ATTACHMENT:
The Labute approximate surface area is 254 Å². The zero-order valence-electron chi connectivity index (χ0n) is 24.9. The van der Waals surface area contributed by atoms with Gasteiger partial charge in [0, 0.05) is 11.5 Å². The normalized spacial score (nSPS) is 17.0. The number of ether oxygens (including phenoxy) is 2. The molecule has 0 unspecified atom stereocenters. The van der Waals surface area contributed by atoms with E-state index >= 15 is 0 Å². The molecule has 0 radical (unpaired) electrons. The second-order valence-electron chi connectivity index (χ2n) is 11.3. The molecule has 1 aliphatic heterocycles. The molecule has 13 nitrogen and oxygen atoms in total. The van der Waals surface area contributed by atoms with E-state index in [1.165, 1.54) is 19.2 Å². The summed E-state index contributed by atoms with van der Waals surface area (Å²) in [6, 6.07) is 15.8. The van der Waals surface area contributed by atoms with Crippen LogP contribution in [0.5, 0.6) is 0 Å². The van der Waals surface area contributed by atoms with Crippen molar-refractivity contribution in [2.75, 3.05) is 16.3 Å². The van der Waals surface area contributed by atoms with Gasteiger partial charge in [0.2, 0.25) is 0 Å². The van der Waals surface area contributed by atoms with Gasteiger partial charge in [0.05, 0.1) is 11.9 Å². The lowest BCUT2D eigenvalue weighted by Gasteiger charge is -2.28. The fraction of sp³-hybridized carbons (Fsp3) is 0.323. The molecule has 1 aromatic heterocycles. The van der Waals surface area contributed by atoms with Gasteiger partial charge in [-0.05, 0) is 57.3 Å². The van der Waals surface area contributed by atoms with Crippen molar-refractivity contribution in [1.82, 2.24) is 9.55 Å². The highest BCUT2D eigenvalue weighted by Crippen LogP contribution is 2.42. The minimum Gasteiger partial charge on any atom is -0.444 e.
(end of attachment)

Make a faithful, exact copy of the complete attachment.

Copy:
The Labute approximate surface area is 254 Å². The zero-order valence-electron chi connectivity index (χ0n) is 24.9. The van der Waals surface area contributed by atoms with Gasteiger partial charge in [0, 0.05) is 11.5 Å². The normalized spacial score (nSPS) is 17.0. The number of ether oxygens (including phenoxy) is 2. The molecule has 0 unspecified atom stereocenters. The van der Waals surface area contributed by atoms with E-state index >= 15 is 0 Å². The molecule has 0 radical (unpaired) electrons. The second-order valence-electron chi connectivity index (χ2n) is 11.3. The molecule has 1 aliphatic heterocycles. The molecule has 13 nitrogen and oxygen atoms in total. The van der Waals surface area contributed by atoms with E-state index in [1.165, 1.54) is 19.2 Å². The summed E-state index contributed by atoms with van der Waals surface area (Å²) in [6, 6.07) is 15.8. The van der Waals surface area contributed by atoms with Crippen LogP contribution in [0.5, 0.6) is 0 Å². The van der Waals surface area contributed by atoms with Crippen molar-refractivity contribution in [2.75, 3.05) is 16.3 Å². The van der Waals surface area contributed by atoms with Gasteiger partial charge in [0.2, 0.25) is 0 Å². The van der Waals surface area contributed by atoms with Gasteiger partial charge in [0.05, 0.1) is 11.9 Å². The lowest BCUT2D eigenvalue weighted by Gasteiger charge is -2.28. The fraction of sp³-hybridized carbons (Fsp3) is 0.323. The molecule has 1 aromatic heterocycles. The van der Waals surface area contributed by atoms with Gasteiger partial charge in [-0.05, 0) is 57.3 Å². The van der Waals surface area contributed by atoms with Crippen molar-refractivity contribution in [1.82, 2.24) is 9.55 Å². The highest BCUT2D eigenvalue weighted by Crippen LogP contribution is 2.42. The minimum Gasteiger partial charge on any atom is -0.444 e.